Tracing the Distribution of European Lactase Persistence Genotypes Along the Americas
It is found that the –13910∗T allele frequency in Pan-American admixed populations is directly correlated with allele frequency of the European sources, suggesting that general dietary guidelines deserve further evaluation across the continent. Expand


The integration of Italian immigrants into the United States and Argentina: a comparative analysis.
Argentina and the United States were the two nations that absorbed the largest number of Italian immigrants during the period of Europes greatest intercontinental migration. Both began to attractExpand
International Migration and the Integration of Labor Markets
This paper deals with the problems of the determinants and consequences of intercontinental migration over the past four centuries. It begins with a review of the history of primarily trans-AtlanticExpand
Global Migration and the World Economy: Two Centuries of Policy and Performance
World mass migration began in the early nineteenth century, when advances in transportation technology and industrial revolutions at home enabled increasing numbers of people to set off for otherExpand
Making Sense of Immigration Policy: Argentina, 1870–1930
The aim of this paper is to disentangle the different forces shaping Argentine immigration policy from 1870 to 1930. Although immigration restrictions increased over time Argentina remainedExpand
Immigration and the origins of regional inequality: Government-sponsored European migration to Southern Brazil before World War I
This paper studies the long-term consequences of the government-sponsored programs of European immigration to Southern Brazil before the Great War. We find that the municipalities closer to theExpand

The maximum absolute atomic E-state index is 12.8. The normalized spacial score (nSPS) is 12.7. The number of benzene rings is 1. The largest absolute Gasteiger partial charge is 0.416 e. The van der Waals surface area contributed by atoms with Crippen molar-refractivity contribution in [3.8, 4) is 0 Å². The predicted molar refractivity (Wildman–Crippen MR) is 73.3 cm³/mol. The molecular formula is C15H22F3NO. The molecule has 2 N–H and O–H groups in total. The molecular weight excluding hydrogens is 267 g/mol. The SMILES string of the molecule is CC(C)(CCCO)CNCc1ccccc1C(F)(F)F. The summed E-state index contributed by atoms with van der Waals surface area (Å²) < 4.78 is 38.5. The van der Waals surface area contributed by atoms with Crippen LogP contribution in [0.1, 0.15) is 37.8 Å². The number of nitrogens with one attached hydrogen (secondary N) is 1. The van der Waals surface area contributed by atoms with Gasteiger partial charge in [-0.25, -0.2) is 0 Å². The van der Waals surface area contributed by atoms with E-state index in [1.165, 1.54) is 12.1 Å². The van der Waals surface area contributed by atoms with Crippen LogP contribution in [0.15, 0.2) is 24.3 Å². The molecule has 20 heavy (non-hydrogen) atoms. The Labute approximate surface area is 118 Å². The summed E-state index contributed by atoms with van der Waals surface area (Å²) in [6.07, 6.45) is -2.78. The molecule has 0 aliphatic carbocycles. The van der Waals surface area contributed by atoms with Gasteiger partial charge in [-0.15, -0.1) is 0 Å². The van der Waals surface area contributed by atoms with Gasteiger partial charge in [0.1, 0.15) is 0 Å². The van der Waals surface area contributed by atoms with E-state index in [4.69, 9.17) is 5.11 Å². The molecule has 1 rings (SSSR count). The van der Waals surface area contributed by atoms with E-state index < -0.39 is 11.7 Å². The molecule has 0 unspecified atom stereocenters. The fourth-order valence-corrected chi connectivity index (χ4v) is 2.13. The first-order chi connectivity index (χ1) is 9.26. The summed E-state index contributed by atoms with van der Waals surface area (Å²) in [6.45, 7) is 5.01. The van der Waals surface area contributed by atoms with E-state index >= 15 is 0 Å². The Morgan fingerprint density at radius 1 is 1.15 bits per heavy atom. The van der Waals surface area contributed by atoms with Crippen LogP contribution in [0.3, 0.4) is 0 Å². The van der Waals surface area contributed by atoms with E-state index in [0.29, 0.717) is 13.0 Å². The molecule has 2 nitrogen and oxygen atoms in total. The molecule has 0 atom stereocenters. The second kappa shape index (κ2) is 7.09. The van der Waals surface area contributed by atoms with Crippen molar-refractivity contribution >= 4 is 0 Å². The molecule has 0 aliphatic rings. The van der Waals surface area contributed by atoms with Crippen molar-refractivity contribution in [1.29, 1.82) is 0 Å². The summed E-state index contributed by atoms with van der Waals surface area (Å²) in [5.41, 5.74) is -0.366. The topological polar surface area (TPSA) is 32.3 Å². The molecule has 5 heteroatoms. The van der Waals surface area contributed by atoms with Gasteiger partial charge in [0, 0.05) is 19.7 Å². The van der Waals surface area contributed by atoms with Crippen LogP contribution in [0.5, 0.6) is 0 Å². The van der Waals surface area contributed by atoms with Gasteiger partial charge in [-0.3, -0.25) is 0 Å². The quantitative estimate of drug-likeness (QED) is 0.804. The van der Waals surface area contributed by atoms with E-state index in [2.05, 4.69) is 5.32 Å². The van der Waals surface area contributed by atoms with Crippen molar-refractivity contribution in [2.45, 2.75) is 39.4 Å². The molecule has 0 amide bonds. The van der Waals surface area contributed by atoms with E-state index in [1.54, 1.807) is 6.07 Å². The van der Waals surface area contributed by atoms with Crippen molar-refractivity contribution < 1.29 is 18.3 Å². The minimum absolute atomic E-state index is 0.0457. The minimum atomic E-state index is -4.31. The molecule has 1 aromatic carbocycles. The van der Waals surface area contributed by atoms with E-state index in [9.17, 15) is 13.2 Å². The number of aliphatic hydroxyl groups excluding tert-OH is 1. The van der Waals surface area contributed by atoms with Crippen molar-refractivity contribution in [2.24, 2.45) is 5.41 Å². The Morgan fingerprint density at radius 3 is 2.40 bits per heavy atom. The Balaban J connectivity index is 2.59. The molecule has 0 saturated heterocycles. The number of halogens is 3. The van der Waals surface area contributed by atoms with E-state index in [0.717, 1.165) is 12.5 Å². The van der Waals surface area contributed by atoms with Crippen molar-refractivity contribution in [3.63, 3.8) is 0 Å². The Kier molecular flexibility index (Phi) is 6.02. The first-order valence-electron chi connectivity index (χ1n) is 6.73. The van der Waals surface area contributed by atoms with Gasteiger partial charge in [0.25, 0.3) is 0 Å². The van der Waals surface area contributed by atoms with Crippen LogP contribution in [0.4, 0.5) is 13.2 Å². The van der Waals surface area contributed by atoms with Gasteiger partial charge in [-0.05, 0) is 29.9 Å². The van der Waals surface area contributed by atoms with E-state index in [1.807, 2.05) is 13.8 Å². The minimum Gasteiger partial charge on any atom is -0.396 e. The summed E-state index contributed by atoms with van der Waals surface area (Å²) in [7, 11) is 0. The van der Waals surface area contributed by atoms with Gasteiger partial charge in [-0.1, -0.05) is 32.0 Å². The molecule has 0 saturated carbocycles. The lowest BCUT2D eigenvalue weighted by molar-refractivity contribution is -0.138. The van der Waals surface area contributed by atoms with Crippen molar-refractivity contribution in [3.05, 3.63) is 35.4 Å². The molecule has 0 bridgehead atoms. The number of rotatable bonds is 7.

Migration, Population Composition and Long Run Economic Development: Evidence from Settlements in the Pampas
This article analyses the impact of population composition on long run economic development, by studying European migration to Argentina during the Age of Mass Migration (1850–1914). I use anExpand
Cousins and Strangers: Spanish Immigrants in Buenos Aires, 1850-1930
More than four million Spaniards came to the Western Hemisphere between the mid-nineteenth century and the Great Depression. Unlike that of most other Europeans, their major destination wasExpand
Those Who Left and Those Who Stayed Behind: Explaining Emigration from the Regions of Spain, 1880–1914
Spain's contribution to the "New Emigration" differed from that of other Southern European countries in that it was oriented to Latin America far more than to the United States, in that it reachedExpand
Immigration policy prior to the 1930s: labor markets policy interactions and globalization backlash.
Entry to the New World was gradually closed to immigrants after the 1870s just as restrictions were also imposed upon international trade. With the end of the First World War the world economyExpand
The economic history of Latin America since independence
The Economic History of Latin America since Independence tells the story of promise unfulfilled. Despite the region’s abundance of natural resources and a favorable ratio of land to labor, not aExpand